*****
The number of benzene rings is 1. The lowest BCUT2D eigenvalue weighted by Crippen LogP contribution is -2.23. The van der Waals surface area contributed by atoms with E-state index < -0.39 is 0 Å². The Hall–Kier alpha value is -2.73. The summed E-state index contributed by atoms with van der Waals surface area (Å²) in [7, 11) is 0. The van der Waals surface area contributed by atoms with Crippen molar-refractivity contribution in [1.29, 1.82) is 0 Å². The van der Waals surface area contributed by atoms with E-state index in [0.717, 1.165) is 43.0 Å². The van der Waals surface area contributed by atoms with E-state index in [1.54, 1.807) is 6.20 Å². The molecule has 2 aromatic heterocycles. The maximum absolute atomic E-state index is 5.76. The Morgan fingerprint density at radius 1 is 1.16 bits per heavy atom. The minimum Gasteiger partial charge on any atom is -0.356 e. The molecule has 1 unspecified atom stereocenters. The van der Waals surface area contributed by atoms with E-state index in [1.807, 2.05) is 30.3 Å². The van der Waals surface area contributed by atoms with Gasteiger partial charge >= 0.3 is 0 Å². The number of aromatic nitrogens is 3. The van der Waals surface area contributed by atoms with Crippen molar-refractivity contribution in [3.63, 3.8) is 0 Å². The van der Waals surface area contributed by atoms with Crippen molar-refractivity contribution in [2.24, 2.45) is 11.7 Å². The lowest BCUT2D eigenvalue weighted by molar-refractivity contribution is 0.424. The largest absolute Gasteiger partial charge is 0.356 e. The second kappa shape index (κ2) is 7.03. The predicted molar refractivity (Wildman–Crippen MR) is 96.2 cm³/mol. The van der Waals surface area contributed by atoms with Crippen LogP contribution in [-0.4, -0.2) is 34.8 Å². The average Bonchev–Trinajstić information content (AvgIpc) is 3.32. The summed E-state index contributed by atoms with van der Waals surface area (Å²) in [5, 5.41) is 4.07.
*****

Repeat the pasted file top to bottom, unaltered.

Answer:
The number of benzene rings is 1. The lowest BCUT2D eigenvalue weighted by Crippen LogP contribution is -2.23. The van der Waals surface area contributed by atoms with E-state index < -0.39 is 0 Å². The Hall–Kier alpha value is -2.73. The summed E-state index contributed by atoms with van der Waals surface area (Å²) in [7, 11) is 0. The van der Waals surface area contributed by atoms with Crippen molar-refractivity contribution in [1.29, 1.82) is 0 Å². The van der Waals surface area contributed by atoms with E-state index in [0.717, 1.165) is 43.0 Å². The van der Waals surface area contributed by atoms with E-state index in [1.54, 1.807) is 6.20 Å². The molecule has 2 aromatic heterocycles. The maximum absolute atomic E-state index is 5.76. The Morgan fingerprint density at radius 1 is 1.16 bits per heavy atom. The minimum Gasteiger partial charge on any atom is -0.356 e. The molecule has 1 unspecified atom stereocenters. The van der Waals surface area contributed by atoms with E-state index in [1.807, 2.05) is 30.3 Å². The van der Waals surface area contributed by atoms with Gasteiger partial charge >= 0.3 is 0 Å². The number of aromatic nitrogens is 3. The van der Waals surface area contributed by atoms with Crippen molar-refractivity contribution in [3.63, 3.8) is 0 Å². The van der Waals surface area contributed by atoms with Crippen molar-refractivity contribution in [2.24, 2.45) is 11.7 Å². The lowest BCUT2D eigenvalue weighted by molar-refractivity contribution is 0.424. The largest absolute Gasteiger partial charge is 0.356 e. The second kappa shape index (κ2) is 7.03. The predicted molar refractivity (Wildman–Crippen MR) is 96.2 cm³/mol. The van der Waals surface area contributed by atoms with Crippen LogP contribution in [-0.4, -0.2) is 34.8 Å². The average Bonchev–Trinajstić information content (AvgIpc) is 3.32. The summed E-state index contributed by atoms with van der Waals surface area (Å²) in [5, 5.41) is 4.07.